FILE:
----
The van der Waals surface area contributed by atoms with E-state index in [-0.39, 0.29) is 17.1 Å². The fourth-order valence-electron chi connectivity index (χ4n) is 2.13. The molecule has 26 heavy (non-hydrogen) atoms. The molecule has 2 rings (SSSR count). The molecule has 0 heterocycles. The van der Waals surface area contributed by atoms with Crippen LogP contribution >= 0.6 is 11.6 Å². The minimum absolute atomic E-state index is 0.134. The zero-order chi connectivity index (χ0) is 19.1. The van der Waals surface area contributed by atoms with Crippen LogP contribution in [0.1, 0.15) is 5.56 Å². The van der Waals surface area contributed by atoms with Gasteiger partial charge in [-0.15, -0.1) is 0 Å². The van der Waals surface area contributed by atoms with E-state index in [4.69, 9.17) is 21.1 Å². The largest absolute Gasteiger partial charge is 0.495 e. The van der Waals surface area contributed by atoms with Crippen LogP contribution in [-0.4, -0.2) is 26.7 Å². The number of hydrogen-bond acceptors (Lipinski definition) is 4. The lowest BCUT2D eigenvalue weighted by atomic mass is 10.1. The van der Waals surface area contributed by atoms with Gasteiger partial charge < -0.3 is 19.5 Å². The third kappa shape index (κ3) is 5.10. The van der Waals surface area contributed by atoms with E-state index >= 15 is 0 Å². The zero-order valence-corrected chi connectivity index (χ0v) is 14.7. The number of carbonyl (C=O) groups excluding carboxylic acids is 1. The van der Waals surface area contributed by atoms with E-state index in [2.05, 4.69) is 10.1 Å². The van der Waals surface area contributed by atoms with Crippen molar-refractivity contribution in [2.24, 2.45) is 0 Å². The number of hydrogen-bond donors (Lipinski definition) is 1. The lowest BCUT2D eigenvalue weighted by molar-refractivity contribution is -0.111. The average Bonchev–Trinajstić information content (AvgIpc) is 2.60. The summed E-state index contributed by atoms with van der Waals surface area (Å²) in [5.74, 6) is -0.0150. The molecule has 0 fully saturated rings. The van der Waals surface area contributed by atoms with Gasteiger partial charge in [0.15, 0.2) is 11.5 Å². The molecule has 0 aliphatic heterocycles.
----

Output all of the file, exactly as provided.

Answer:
The van der Waals surface area contributed by atoms with E-state index in [-0.39, 0.29) is 17.1 Å². The fourth-order valence-electron chi connectivity index (χ4n) is 2.13. The molecule has 26 heavy (non-hydrogen) atoms. The molecule has 2 rings (SSSR count). The molecule has 0 heterocycles. The van der Waals surface area contributed by atoms with Crippen LogP contribution >= 0.6 is 11.6 Å². The minimum absolute atomic E-state index is 0.134. The zero-order chi connectivity index (χ0) is 19.1. The van der Waals surface area contributed by atoms with Crippen LogP contribution in [0.1, 0.15) is 5.56 Å². The van der Waals surface area contributed by atoms with Gasteiger partial charge in [-0.15, -0.1) is 0 Å². The van der Waals surface area contributed by atoms with E-state index in [4.69, 9.17) is 21.1 Å². The largest absolute Gasteiger partial charge is 0.495 e. The van der Waals surface area contributed by atoms with Crippen LogP contribution in [-0.4, -0.2) is 26.7 Å². The number of hydrogen-bond acceptors (Lipinski definition) is 4. The lowest BCUT2D eigenvalue weighted by atomic mass is 10.1. The van der Waals surface area contributed by atoms with Gasteiger partial charge < -0.3 is 19.5 Å². The third kappa shape index (κ3) is 5.10. The van der Waals surface area contributed by atoms with E-state index >= 15 is 0 Å². The zero-order valence-corrected chi connectivity index (χ0v) is 14.7. The number of carbonyl (C=O) groups excluding carboxylic acids is 1. The van der Waals surface area contributed by atoms with E-state index in [2.05, 4.69) is 10.1 Å². The van der Waals surface area contributed by atoms with Crippen molar-refractivity contribution in [2.24, 2.45) is 0 Å². The number of hydrogen-bond donors (Lipinski definition) is 1. The lowest BCUT2D eigenvalue weighted by molar-refractivity contribution is -0.111. The average Bonchev–Trinajstić information content (AvgIpc) is 2.60. The summed E-state index contributed by atoms with van der Waals surface area (Å²) in [5.74, 6) is -0.0150. The molecule has 0 fully saturated rings. The van der Waals surface area contributed by atoms with Gasteiger partial charge in [0.15, 0.2) is 11.5 Å². The molecule has 0 aliphatic heterocycles.